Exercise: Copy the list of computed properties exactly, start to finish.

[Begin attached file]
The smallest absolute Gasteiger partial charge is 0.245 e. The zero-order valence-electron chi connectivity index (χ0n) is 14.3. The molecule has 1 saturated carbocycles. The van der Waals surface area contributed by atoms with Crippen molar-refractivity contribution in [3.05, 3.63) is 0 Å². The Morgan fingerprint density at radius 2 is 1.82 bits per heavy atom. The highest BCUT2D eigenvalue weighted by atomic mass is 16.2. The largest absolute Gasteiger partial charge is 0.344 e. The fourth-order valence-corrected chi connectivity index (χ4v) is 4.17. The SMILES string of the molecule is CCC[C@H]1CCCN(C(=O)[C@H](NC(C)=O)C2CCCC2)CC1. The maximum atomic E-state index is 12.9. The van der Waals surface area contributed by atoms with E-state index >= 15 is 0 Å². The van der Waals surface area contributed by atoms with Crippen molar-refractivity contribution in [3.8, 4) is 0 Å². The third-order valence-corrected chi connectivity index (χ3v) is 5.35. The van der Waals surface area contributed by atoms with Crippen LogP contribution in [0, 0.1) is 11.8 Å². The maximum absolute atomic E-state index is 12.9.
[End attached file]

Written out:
The smallest absolute Gasteiger partial charge is 0.245 e. The zero-order valence-electron chi connectivity index (χ0n) is 14.3. The molecule has 1 saturated carbocycles. The van der Waals surface area contributed by atoms with Crippen molar-refractivity contribution in [3.05, 3.63) is 0 Å². The Morgan fingerprint density at radius 2 is 1.82 bits per heavy atom. The highest BCUT2D eigenvalue weighted by atomic mass is 16.2. The largest absolute Gasteiger partial charge is 0.344 e. The fourth-order valence-corrected chi connectivity index (χ4v) is 4.17. The SMILES string of the molecule is CCC[C@H]1CCCN(C(=O)[C@H](NC(C)=O)C2CCCC2)CC1. The maximum atomic E-state index is 12.9. The van der Waals surface area contributed by atoms with E-state index >= 15 is 0 Å². The van der Waals surface area contributed by atoms with Crippen molar-refractivity contribution in [3.8, 4) is 0 Å². The third-order valence-corrected chi connectivity index (χ3v) is 5.35. The van der Waals surface area contributed by atoms with Crippen LogP contribution in [0, 0.1) is 11.8 Å². The maximum absolute atomic E-state index is 12.9.